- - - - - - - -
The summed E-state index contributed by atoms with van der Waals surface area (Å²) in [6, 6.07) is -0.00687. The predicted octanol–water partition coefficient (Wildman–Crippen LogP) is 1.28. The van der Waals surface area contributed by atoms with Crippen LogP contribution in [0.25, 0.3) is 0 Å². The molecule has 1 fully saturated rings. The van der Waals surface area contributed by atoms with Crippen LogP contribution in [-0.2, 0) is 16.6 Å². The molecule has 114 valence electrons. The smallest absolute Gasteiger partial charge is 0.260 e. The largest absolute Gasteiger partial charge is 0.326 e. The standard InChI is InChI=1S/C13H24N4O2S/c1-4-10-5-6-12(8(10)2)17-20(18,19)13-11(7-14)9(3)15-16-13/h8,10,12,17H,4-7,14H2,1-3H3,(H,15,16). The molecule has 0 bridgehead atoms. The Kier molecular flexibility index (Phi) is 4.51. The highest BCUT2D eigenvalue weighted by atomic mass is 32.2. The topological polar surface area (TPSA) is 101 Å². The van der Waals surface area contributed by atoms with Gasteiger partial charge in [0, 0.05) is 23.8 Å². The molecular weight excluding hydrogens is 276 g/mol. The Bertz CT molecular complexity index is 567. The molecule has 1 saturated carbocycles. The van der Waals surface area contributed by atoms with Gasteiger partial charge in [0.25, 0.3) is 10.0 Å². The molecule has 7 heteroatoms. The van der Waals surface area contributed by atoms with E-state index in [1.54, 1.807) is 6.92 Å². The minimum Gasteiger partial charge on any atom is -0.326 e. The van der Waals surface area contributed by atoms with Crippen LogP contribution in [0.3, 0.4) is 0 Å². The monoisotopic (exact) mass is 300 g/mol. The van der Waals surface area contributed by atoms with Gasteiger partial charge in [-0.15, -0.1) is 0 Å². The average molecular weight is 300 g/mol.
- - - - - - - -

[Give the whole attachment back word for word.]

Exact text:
The summed E-state index contributed by atoms with van der Waals surface area (Å²) in [6, 6.07) is -0.00687. The predicted octanol–water partition coefficient (Wildman–Crippen LogP) is 1.28. The van der Waals surface area contributed by atoms with Crippen LogP contribution in [0.25, 0.3) is 0 Å². The molecule has 1 fully saturated rings. The van der Waals surface area contributed by atoms with Crippen LogP contribution in [-0.2, 0) is 16.6 Å². The molecule has 114 valence electrons. The smallest absolute Gasteiger partial charge is 0.260 e. The largest absolute Gasteiger partial charge is 0.326 e. The standard InChI is InChI=1S/C13H24N4O2S/c1-4-10-5-6-12(8(10)2)17-20(18,19)13-11(7-14)9(3)15-16-13/h8,10,12,17H,4-7,14H2,1-3H3,(H,15,16). The molecule has 0 bridgehead atoms. The Kier molecular flexibility index (Phi) is 4.51. The highest BCUT2D eigenvalue weighted by atomic mass is 32.2. The topological polar surface area (TPSA) is 101 Å². The van der Waals surface area contributed by atoms with Gasteiger partial charge in [0, 0.05) is 23.8 Å². The molecular weight excluding hydrogens is 276 g/mol. The Bertz CT molecular complexity index is 567. The molecule has 1 saturated carbocycles. The van der Waals surface area contributed by atoms with Gasteiger partial charge in [0.25, 0.3) is 10.0 Å². The molecule has 7 heteroatoms. The van der Waals surface area contributed by atoms with E-state index in [1.54, 1.807) is 6.92 Å². The minimum Gasteiger partial charge on any atom is -0.326 e. The van der Waals surface area contributed by atoms with Crippen LogP contribution in [0.3, 0.4) is 0 Å². The monoisotopic (exact) mass is 300 g/mol. The van der Waals surface area contributed by atoms with Gasteiger partial charge in [-0.15, -0.1) is 0 Å². The average molecular weight is 300 g/mol.